History repeated itself yesterday under the National Stadium's iconic Dome, as two of football's fiercest rivals crossed swords once more on the pitch.
The England Masters football team beat their German counterparts 4-2 yesterday, 50 years after England beat Germany by the same scoreline to win their first and only World Cup.
A Darren Anderton header, a Teddy Sheringham brace and a contentious Emile Heskey goal secured bragging rights for the English, with Fredi Bobic's two goals proving no more than consolation for the Germans.
Their pace might have deserted them, with several players hiding their paunches under slightly oversized tops, but class, as they say, is permanent and it was perhaps the 10,700 fans who walked away the biggest winners.
Marketing manager Edmund Wong, 25, said: "It was interesting to see the legends come together in Singapore and play a reasonably entertaining game.
"Their touches are still there and technically they're still superior to what we're used to here."
Arsenal fan Siddharth Subash, 30, said: "It was nice seeing the old stars. For their age, they looked really good. There were six goals so I'm really happy with the experience."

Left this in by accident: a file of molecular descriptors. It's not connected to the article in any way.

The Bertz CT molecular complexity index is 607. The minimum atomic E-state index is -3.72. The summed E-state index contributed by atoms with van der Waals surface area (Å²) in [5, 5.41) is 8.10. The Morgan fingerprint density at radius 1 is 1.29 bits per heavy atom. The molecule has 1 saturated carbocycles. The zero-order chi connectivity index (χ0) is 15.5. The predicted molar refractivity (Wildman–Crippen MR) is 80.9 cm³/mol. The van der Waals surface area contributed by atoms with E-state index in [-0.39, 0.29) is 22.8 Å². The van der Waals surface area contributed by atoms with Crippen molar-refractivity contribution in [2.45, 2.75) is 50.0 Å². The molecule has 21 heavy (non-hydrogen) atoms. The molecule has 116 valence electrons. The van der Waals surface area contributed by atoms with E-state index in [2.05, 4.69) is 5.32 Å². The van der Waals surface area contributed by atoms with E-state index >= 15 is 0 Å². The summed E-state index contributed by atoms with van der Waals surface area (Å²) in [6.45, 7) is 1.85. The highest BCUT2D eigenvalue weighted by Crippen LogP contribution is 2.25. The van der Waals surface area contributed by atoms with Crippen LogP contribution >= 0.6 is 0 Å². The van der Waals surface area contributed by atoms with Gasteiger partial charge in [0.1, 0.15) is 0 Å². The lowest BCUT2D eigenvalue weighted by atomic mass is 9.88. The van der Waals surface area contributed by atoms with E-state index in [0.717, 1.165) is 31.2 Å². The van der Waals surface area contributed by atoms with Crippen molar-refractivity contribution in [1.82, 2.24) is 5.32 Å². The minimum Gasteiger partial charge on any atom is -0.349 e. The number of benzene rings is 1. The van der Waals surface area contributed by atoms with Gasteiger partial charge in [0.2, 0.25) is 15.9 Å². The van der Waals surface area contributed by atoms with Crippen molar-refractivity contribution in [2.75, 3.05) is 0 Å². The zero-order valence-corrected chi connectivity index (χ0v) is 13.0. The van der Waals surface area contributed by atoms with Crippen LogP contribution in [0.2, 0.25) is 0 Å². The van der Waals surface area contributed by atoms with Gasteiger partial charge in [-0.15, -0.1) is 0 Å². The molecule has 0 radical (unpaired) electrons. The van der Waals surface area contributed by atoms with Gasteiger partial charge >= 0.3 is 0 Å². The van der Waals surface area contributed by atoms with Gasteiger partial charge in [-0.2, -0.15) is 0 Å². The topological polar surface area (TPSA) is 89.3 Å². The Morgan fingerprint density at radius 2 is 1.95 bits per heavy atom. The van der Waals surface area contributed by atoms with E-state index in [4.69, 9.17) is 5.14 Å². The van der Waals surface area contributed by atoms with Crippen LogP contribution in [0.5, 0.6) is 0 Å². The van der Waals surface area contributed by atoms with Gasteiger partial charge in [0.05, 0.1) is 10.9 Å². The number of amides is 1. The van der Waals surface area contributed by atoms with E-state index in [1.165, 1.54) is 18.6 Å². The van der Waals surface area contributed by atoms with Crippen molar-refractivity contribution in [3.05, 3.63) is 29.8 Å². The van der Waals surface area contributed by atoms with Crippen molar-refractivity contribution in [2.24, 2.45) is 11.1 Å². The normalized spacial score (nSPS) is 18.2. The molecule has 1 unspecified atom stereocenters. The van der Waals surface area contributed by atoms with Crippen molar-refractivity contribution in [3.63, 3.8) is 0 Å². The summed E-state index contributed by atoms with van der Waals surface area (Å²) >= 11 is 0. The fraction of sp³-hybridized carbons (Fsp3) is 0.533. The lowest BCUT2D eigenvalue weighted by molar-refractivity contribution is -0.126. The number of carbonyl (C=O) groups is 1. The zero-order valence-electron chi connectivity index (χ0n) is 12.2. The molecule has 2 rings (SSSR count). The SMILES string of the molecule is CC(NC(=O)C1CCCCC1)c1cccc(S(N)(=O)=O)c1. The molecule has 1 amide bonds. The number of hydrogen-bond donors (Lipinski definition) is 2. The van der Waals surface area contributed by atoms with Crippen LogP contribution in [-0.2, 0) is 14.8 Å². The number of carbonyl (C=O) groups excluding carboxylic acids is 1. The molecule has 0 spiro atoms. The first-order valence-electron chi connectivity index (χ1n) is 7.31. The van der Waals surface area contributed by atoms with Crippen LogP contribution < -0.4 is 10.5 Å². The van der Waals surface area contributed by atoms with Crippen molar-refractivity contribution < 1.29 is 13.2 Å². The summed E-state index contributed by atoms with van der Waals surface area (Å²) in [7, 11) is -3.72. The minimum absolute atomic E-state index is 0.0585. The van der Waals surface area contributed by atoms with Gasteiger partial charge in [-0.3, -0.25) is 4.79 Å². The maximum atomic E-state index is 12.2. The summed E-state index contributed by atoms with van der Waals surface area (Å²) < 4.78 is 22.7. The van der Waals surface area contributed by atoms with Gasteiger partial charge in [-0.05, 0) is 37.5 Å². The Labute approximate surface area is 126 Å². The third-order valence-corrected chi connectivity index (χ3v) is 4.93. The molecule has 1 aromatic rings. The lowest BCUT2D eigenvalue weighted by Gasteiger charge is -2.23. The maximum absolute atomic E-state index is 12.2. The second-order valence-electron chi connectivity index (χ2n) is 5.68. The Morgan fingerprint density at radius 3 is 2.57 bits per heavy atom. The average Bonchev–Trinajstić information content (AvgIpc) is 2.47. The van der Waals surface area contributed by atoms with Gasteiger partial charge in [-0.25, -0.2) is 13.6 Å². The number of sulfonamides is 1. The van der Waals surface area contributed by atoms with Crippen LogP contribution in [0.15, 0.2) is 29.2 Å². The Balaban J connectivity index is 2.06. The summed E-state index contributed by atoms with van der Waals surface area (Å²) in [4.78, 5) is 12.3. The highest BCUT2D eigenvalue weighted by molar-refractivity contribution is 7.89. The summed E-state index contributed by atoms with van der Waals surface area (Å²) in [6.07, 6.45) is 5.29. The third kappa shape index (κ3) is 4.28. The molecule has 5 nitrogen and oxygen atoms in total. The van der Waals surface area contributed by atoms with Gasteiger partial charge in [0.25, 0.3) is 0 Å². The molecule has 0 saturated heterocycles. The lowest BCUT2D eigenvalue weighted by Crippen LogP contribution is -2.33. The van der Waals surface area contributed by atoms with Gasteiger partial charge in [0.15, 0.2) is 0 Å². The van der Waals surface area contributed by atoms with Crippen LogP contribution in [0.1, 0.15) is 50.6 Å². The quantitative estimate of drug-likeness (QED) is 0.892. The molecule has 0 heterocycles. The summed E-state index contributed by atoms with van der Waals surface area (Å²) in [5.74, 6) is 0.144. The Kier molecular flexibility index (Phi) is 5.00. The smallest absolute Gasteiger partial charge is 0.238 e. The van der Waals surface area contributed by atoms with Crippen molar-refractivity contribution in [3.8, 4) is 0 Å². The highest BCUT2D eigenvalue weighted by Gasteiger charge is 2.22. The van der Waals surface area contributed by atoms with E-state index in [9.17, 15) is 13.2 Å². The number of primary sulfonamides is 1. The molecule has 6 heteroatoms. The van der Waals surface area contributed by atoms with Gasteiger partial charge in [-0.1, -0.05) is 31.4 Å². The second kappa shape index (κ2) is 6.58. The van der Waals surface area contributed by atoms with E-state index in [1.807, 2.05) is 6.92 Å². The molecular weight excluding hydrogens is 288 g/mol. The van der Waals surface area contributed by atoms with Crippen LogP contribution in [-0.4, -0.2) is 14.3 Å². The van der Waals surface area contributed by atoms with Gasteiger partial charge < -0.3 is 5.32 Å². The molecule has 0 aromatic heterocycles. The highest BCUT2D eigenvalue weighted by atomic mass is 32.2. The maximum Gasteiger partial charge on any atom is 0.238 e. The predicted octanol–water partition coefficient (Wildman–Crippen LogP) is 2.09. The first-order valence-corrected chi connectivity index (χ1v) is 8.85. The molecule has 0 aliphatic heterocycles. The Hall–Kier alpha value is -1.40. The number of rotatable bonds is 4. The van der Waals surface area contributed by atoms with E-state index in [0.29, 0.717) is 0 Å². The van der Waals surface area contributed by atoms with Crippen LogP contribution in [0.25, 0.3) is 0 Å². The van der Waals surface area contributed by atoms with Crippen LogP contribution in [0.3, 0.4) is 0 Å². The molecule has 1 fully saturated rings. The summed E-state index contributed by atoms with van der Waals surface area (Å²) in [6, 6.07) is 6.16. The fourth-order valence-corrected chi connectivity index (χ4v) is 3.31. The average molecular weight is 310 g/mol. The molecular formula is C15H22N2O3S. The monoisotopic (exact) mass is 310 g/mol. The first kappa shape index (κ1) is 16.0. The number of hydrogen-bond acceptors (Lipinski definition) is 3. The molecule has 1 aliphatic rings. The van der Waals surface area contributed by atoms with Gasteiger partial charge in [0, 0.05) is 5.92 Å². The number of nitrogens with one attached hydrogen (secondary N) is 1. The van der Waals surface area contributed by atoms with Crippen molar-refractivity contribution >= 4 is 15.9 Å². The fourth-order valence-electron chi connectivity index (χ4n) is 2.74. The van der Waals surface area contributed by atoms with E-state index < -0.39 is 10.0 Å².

Their words would be pleasing to the players, with both teams praising the excited crowd who cheered every good move, applauded each goal and laughed at the odd stumble.
Lothar Matthaus, captain of Germany's 1990 World Cup-winning team, said: "What I want, when we come to a game with ex-players, is that we make people happy and see people happy. This is (like) winning the game.
"I was surprised at the speed from these old players. The atmosphere and the stadium was great."
The players, who are all above 35, certainly looked up for the clash, drawing oohs and ahhs from the crowd with full-blooded tackles, nutmegs and slick combinations.
England, wearing red, looked sharper overall. David James, whose frequent clangers earned him the nickname Calamity James, was assured all evening, collecting crosses and long balls with ease.
Emile Heskey, whose finest game would arguably be England's 5-1 demolition of Germany in 2001, played out of his skin, tormenting the German defence with his strength, flicks and incisiveness.
The former Liverpool striker was quick to claim his goal, which looked to have come off Germany defender Jens Nowotny. "Of course (it's mine), no doubt about it," he said, before taking his seat at the post-match press conference.
There was consolation for the Germans, with Bobic and Matthaus pleased with the number of fans in the crowd sporting jerseys of Bundesliga teams.
Bobic said: "I hope they got what they expected. We are a little bit older, not so fast any more, but there's a lot of passion in the game."
Defeat nevertheless rankles and Matthaus said: "We gave our best but England were better today. I hope we can play again next year.
"We are ready for a rematch and I hope we will change the result."